- Megan Bingham
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The Zookeeper's Wife: A War Story by Diane Ackerman
The true story of how the keepers of the Warsaw Zoo saved hundreds of people from Nazi hands. When Germany invaded Poland, Stuka bombers devastated Warsaw—and the city's zoo along with it. With most of their animals dead, zookeepers Jan and Antonina Żabiński began smuggling Jews into empty cages. Another dozen "guests" hid inside the Żabińskis' villa, emerging after dark for dinner, socializing, and, during rare moments of calm, piano concerts. Jan, active in the Polish resistance, kept ammunition buried in the elephant enclosure and stashed explosives in the animal hospital. Meanwhile, Antonina kept her unusual household afloat, caring for both its human and its animal inhabitants—otters, a badger, hyena pups, lynxe—and keeping alive an atmosphere of play and innocence even as Europe crumbled around her. (catalog summary)
The Zookeeper's Wife is an upcoming 2017 British-American war drama film directed by Niki Caro and written by Angela Workman. The film stars Jessica Chastain, Johan Heldenbergh, Michael McElhatton and Daniel Brühl. The film is scheduled to be released on March 31, 2017, by Focus Features. View the offical HD Trailer below the book recommendations.
Looking for a war-time drama like The Zookeeper's Wife? Check out these other titles.
A Blessing on the Moon by Joseph Skibell
At the center of A Blessing on the Moon is Chaim Skibelski. Death is merely the beginning of Chaim s troubles. In the opening pages, he is shot along with the other Jews of his small Polish village. But instead of resting peacefully in the World to Come, Chaim, for reasons unclear to him, is left to wander the earth, accompanied by his rabbi, who has taken the form of a talking crow. Chaim's afterlife journey is filled with extraordinary encounters whose consequences are far greater than he realizes. (catalog summary)
The Book of Aron by Jim Shepard
Aron, a child living in World War II Poland, is an engaging if peculiar and unhappy young boy whose family is driven by the German onslaught from the Polish countryside into Warsaw and slowly battered by deprivation, disease, and persecution. . . When his family is finally stripped away from him, Aron is rescued by Janusz Korczak, a doctor renowned throughout prewar Europe as an advocate of childrens' rights who, once the Nazis swept in, was put in charge of the Warsaw orphanage. Treblinka awaits them all, but does Aron manage to escape—as his mentor suspected he could—to spread word about the atrocities? (catalog summary)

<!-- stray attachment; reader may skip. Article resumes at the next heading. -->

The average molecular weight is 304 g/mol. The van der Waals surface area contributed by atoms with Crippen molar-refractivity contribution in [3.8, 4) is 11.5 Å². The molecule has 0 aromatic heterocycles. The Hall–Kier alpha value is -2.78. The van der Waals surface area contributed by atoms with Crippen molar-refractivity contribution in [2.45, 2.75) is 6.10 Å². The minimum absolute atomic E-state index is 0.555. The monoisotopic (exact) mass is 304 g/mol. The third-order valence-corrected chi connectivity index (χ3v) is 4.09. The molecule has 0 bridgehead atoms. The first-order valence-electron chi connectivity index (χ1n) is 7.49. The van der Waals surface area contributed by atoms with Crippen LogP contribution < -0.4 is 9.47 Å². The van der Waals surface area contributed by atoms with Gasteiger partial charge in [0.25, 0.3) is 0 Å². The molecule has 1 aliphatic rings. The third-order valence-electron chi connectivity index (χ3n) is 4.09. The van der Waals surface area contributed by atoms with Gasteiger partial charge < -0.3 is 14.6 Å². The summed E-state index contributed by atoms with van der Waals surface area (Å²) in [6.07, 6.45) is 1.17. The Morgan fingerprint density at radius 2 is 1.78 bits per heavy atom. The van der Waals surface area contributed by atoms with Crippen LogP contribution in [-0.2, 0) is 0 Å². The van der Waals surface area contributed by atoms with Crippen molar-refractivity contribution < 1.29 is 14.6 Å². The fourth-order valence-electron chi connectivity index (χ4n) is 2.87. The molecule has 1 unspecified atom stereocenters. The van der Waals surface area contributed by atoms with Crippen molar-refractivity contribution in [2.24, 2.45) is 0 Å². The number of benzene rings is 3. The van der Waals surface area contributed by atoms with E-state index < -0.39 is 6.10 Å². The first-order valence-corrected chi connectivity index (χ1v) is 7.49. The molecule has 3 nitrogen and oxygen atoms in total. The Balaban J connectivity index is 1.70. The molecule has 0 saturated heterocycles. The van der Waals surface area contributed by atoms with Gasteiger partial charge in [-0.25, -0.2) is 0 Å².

Day After Night: A Novel by Anita Diamant
Four young women haunted by unspeakable memories and losses, afraid to begin to hope, find salvation in the bonds of friendship and shared experience even as they confront the challenge of re-creating themselves in a strange new country. Based on the extraordinary true story of the October 1945 rescue of more than two hundred Jewish prisoners from the Atlit internment camp outside Haifa. (catalog summary)
The Emperor of Lies by Steve Sem-Sandberg
Follows the World War II tale of Jewish ghetto director Mordechai Chaim Rumkowski, who in an ambitious effort to render the ghetto an invaluable industrial complex makes compromises that have extraordinary consequences. (catalog summay)
Mischling: A Novel by Affinity Konar
It's 1944 when the twin sisters arrive at Auschwitz with their mother and grandfather. In their benighted new world, Pearl and Stasha Zagorski take refuge in their identical natures, comforting themselves with the private language and shared games of their childhood. As part of the experimental population of twins known as Mengele's Zoo, the girls experience privileges and horrors unknown to others, and they find themselves changed, stripped of the personalities they once shared, their identities altered by the burdens of guilt and pain. That winter, at a concert orchestrated by Mengele, Pearl disappears. Stasha grieves for her twin, but clings to the possibility that Pearl remains alive. When the camp is liberated by the Red Army, she and her companion Feliks—a boy bent on vengeance for his own lost twin—travel through Poland's devastation. Undeterred by injury, starvation, or the chaos around them, motivated by equal parts danger and hope, they encounter hostile villagers, Jewish resistance fighters, and fellow refugees, their quest enabled by the notion that Mengele may be captured and brought to justice within the ruins of the Warsaw Zoo. As the young survivors discover what has become of the world, they must try to imagine a future within it. (catalog summary)